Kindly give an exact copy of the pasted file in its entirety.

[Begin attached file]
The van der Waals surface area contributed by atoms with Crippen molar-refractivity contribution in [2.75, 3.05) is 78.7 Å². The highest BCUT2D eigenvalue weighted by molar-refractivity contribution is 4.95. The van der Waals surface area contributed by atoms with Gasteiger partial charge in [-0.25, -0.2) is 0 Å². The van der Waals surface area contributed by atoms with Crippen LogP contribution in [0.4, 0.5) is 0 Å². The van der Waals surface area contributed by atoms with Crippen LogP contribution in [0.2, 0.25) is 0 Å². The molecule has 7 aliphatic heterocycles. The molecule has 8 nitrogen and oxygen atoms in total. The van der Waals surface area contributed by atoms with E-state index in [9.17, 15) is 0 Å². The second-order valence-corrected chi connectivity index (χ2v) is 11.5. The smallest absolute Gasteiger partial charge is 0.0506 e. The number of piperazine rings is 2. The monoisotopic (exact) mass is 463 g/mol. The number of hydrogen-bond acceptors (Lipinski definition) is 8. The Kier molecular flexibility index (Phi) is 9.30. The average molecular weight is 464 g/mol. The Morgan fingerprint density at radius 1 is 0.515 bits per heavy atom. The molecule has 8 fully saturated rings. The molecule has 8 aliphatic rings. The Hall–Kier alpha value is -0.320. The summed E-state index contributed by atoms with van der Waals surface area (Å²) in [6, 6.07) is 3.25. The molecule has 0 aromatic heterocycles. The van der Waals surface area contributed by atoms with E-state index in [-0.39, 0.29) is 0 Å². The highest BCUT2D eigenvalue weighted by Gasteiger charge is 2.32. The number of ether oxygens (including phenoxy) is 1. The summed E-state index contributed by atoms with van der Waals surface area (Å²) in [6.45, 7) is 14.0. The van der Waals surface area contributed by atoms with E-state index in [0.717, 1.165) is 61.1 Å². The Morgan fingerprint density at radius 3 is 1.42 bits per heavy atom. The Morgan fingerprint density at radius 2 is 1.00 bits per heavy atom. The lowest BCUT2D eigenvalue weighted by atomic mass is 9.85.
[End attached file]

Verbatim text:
The van der Waals surface area contributed by atoms with Crippen molar-refractivity contribution in [2.75, 3.05) is 78.7 Å². The highest BCUT2D eigenvalue weighted by molar-refractivity contribution is 4.95. The van der Waals surface area contributed by atoms with Gasteiger partial charge in [-0.25, -0.2) is 0 Å². The van der Waals surface area contributed by atoms with Crippen LogP contribution in [0.4, 0.5) is 0 Å². The van der Waals surface area contributed by atoms with Crippen LogP contribution in [0.2, 0.25) is 0 Å². The molecule has 7 aliphatic heterocycles. The molecule has 8 nitrogen and oxygen atoms in total. The van der Waals surface area contributed by atoms with E-state index in [9.17, 15) is 0 Å². The second-order valence-corrected chi connectivity index (χ2v) is 11.5. The smallest absolute Gasteiger partial charge is 0.0506 e. The number of piperazine rings is 2. The monoisotopic (exact) mass is 463 g/mol. The number of hydrogen-bond acceptors (Lipinski definition) is 8. The Kier molecular flexibility index (Phi) is 9.30. The average molecular weight is 464 g/mol. The Morgan fingerprint density at radius 1 is 0.515 bits per heavy atom. The molecule has 8 fully saturated rings. The molecule has 8 aliphatic rings. The Hall–Kier alpha value is -0.320. The summed E-state index contributed by atoms with van der Waals surface area (Å²) in [6, 6.07) is 3.25. The molecule has 0 aromatic heterocycles. The van der Waals surface area contributed by atoms with E-state index in [-0.39, 0.29) is 0 Å². The highest BCUT2D eigenvalue weighted by Gasteiger charge is 2.32. The number of ether oxygens (including phenoxy) is 1. The summed E-state index contributed by atoms with van der Waals surface area (Å²) in [6.45, 7) is 14.0. The van der Waals surface area contributed by atoms with E-state index in [0.717, 1.165) is 61.1 Å². The Morgan fingerprint density at radius 3 is 1.42 bits per heavy atom. The Morgan fingerprint density at radius 2 is 1.00 bits per heavy atom. The lowest BCUT2D eigenvalue weighted by atomic mass is 9.85.